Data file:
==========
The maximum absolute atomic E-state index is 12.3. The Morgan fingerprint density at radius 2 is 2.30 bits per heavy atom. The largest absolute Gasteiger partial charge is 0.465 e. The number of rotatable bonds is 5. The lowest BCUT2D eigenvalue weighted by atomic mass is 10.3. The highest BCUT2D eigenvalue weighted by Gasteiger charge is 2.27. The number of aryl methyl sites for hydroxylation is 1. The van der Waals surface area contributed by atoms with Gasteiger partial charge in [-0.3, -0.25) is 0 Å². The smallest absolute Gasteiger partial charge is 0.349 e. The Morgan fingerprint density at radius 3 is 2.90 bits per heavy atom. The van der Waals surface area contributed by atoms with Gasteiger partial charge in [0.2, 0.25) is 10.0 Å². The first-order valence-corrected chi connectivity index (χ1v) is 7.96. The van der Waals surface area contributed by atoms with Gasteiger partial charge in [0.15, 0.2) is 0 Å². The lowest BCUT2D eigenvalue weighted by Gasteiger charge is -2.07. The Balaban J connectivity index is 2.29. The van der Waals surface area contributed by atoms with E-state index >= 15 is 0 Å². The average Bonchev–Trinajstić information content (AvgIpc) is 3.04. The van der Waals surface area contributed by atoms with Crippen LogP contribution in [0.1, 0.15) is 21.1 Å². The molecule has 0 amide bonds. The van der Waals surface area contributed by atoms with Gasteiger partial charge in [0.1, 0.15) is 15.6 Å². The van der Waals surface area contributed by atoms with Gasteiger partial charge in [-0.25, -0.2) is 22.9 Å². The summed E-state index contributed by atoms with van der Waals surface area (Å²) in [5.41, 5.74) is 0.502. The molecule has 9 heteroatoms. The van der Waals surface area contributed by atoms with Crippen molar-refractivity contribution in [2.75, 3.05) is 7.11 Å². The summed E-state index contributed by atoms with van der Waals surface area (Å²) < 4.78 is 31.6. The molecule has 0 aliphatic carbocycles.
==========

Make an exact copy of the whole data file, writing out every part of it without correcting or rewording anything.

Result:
The maximum absolute atomic E-state index is 12.3. The Morgan fingerprint density at radius 2 is 2.30 bits per heavy atom. The largest absolute Gasteiger partial charge is 0.465 e. The number of rotatable bonds is 5. The lowest BCUT2D eigenvalue weighted by atomic mass is 10.3. The highest BCUT2D eigenvalue weighted by Gasteiger charge is 2.27. The number of aryl methyl sites for hydroxylation is 1. The van der Waals surface area contributed by atoms with Gasteiger partial charge in [-0.3, -0.25) is 0 Å². The smallest absolute Gasteiger partial charge is 0.349 e. The Morgan fingerprint density at radius 3 is 2.90 bits per heavy atom. The van der Waals surface area contributed by atoms with Gasteiger partial charge in [0.2, 0.25) is 10.0 Å². The first-order valence-corrected chi connectivity index (χ1v) is 7.96. The van der Waals surface area contributed by atoms with Gasteiger partial charge in [0.15, 0.2) is 0 Å². The lowest BCUT2D eigenvalue weighted by Gasteiger charge is -2.07. The Balaban J connectivity index is 2.29. The van der Waals surface area contributed by atoms with E-state index >= 15 is 0 Å². The average Bonchev–Trinajstić information content (AvgIpc) is 3.04. The van der Waals surface area contributed by atoms with Crippen LogP contribution in [0.1, 0.15) is 21.1 Å². The molecule has 0 amide bonds. The van der Waals surface area contributed by atoms with Gasteiger partial charge in [0.1, 0.15) is 15.6 Å². The van der Waals surface area contributed by atoms with Gasteiger partial charge in [-0.25, -0.2) is 22.9 Å². The summed E-state index contributed by atoms with van der Waals surface area (Å²) in [5.41, 5.74) is 0.502. The molecule has 9 heteroatoms. The van der Waals surface area contributed by atoms with Crippen molar-refractivity contribution in [2.75, 3.05) is 7.11 Å². The summed E-state index contributed by atoms with van der Waals surface area (Å²) < 4.78 is 31.6. The molecule has 0 aliphatic carbocycles.